SAN FRANCISCO - San Francisco schools are looking at cutting staff to offset a severe budget crisis. While the district is set to vote on looking at reducing staff, the teachers union is demanding the district to not make any cuts, and instead are calling on the state to increase funding.
By all accounts San Francisco's schools are facing a structural budget crisis, the district estimating it will be $125 million short for the 2022-23 fiscal year.
The district has acknowledged that it is looking at layoffs as a way to ease the crunch. The district is set to take a preliminary vote Tuesday night on the number of positions it will consider eliminating. Some educators saying they've already received word their jobs could be on the chopping block.
"Without that access point of trust and love that teachers provide I wonder how many students would be left with difficult questions that they can't find answers to," said Aaron Aguilar a 6th Grade Teacher Willie Brown Elementary School.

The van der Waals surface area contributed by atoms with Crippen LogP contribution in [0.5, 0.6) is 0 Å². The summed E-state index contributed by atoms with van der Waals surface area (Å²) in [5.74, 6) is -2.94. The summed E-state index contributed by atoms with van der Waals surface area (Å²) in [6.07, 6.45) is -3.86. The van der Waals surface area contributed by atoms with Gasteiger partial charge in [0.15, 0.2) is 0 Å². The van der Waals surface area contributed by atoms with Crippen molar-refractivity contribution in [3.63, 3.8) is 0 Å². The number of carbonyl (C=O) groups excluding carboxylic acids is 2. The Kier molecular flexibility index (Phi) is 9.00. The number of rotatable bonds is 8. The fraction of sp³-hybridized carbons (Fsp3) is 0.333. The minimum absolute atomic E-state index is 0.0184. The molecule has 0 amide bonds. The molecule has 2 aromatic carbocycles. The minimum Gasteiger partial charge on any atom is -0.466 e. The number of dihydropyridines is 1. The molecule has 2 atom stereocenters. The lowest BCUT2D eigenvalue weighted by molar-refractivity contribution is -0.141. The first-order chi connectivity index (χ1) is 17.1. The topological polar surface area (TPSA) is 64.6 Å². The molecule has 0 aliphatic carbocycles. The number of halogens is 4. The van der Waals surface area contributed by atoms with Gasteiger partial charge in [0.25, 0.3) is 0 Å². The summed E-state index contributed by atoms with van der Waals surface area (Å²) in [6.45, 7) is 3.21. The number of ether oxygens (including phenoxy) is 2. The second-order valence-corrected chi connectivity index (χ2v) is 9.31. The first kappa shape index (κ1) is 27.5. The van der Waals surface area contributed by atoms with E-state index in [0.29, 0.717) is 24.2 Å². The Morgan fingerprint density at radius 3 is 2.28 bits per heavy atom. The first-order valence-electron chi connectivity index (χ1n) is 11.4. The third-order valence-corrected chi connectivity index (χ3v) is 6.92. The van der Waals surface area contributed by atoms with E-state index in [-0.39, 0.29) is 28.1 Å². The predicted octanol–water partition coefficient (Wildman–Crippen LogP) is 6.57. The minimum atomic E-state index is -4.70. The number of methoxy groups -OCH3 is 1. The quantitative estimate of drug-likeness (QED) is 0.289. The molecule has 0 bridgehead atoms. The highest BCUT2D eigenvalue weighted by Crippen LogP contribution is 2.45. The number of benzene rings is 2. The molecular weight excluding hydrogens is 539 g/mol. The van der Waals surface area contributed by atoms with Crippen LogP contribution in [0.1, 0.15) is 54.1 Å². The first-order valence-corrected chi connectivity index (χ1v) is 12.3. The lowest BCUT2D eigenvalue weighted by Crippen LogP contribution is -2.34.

Parents say they're worried that cuts could impact LGBTQ+ students disproportionately, saying a single educator can be the difference between a child's ultimate success and falling through the cracks.
"Without Ms. Penny Francisco will lose an excellent math teacher and the schools strongest ally for the schools LGBTQ+ students," said San Francisco Public School parent Allyson Eddy Bravmann.
The district has said layoffs are a last resort, and that they will work to reassign workers. But, "While every effort will be made to sustain our existing workforce, in some cases there may not be an appropriate placement for every employee whose job is impacted."
The United Educators of San Francisco are calling on the district to hold off any layoffs, and instead are calling on the state to dip into its budget surplus and boost school budgets. "We must fund schools first, the school board must reject these layoffs to the actual positions that will help our students," said UESF President Cassondra Curiel.
Commissioners are set to vote on which if any positions could be eliminated.
This is the first school board meeting since the recall effort, Commissioner Faauuga Moliga has already resigned, board President Gabriela López and Commissioner Alison Collins are expected to be here.